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Design for Organizing
Visuals are powerful. Using visuals in your campaign, whether that means lawn signs or graphics for social media, boosts your message. People respond to visuals, social media algorithms favor posts with images attached, and even if people don’t read your text they will look at your photos. That means your visuals need to tell your story and move people to action.
Like everything else in your campaign, you need to think about your goal for your visuals and the audience you’re trying to reach. First, think about the people you’re trying to reach and what message will resonate with them. Second, think about what you want those people to do. Your answers to these questions should guide your design.
What You’ll Need
- Message. To have a good visual, you need to start with a good message. Visuals should complement your message. Have a compelling, consistent, and concise message that controls the frame of the issue. (Need help developing a message? Get help now.)
- Call to Action. Make sure you have a goal for what you want people to do—make sure your visual communicates that call to action. Have one call to action per visual, and make it clear.
- Photos. Not every visual uses a photo, but chances are you’re likely to want to use some of your own photos at some point. Get in the practice of taking good photos at your actions and events that you can use to tell your story.
Free Online Design Tool
Canva is a great online design tool for both digital and print materials. It’s free to use, though some images must be purchased. Canva offers free templates for flyers, posters, social media graphics and more, and keeps templates updated with the best sizes for social media platforms. Check it out.
Core Elements of Design
- Make the most important information stand out. Your call to action is likely the most important part of your visual, and you want to make it stand out. Be sure that people can clearly see what it is you want them to do. That also means you don’t want your design to be cluttered—leaving empty space is a good thing.
- Keep it simple and consistent. Use the same colors, fonts, and types of photos to keep your visuals consistent across your campaign. Consider creating a list of what colors and fonts to use to keep your design consistent. Don’t use more than two fonts in a visual.
- Choose fonts wisely. Be sure the font is easy to read. Avoid really small font—it’s better to have less words than to have font that’s too small. Sans serif fonts are best for headlines, and serif fonts are best for text blocks.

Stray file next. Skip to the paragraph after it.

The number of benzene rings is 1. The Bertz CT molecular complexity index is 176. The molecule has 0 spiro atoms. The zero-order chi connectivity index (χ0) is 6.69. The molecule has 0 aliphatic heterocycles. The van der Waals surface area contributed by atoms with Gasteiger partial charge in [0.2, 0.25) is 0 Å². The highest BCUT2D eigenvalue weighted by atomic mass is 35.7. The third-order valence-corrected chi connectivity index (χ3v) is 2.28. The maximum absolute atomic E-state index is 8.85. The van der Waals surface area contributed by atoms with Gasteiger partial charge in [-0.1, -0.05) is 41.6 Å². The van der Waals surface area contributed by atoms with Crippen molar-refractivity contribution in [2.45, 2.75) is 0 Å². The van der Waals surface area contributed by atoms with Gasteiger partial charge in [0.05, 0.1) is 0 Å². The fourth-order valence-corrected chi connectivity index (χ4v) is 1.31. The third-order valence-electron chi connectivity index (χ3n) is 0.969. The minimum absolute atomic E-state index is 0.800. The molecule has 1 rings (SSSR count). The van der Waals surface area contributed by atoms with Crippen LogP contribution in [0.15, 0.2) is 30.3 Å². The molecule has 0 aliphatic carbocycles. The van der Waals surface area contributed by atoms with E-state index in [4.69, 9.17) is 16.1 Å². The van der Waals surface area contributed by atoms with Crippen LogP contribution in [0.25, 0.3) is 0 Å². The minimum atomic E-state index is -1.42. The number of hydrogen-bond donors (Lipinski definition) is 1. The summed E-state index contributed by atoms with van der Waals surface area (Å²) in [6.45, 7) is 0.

- Use your own photos. Close up photos, where you can see people’s eyes, are often the most compelling. Take photos at your actions and events and take photos of people holding signs.
Example: Fore River Residents Against the Compressor Station
The Fore River Residents Against the Compressor Station are a great example of consistency, using their logo as a social media icon, on lawn signs and stickers, and as signs at every protest.
Example: Protect South Portland
When ExxonMobil planned to reverse the Portland Pipeline, which threatened to bring oil from Canada’s tar sands into their community, they organized to pass the Clear Skies Ordinance that stopped corporate oil in its tracks. They designed stickers and T-shirts for the campaign that matched the color of their logo.
Example: Save Forest Lake
Save Forest Lake was fighting Casella, a multibillion dollar company who wanted to put a landfill in their backyard. They needed people to vote yes in a community vote to stop the project. This message clearly conveys their “no landfill” message, the action they want people to take, and where to go for more information.
Example: No Sharon Gas Pipeline
No Sharon Gas Pipeline defeated a major pipeline project and then went on to work for clean energy in town. This graphic clearly conveys their message and where to go for more information.
Example: Growing Without Garbage
Growing Without Garbage was fighting a landfill expansion and they needed to build their list to pull off a community vote and find volunteers to make it happen. This graphic conveys their “stop landfill expansion” message, states clearly the action they want people to take, and has their logo at the bottom. It was shared on social media with the link to sign up.
Still have questions? Get help now!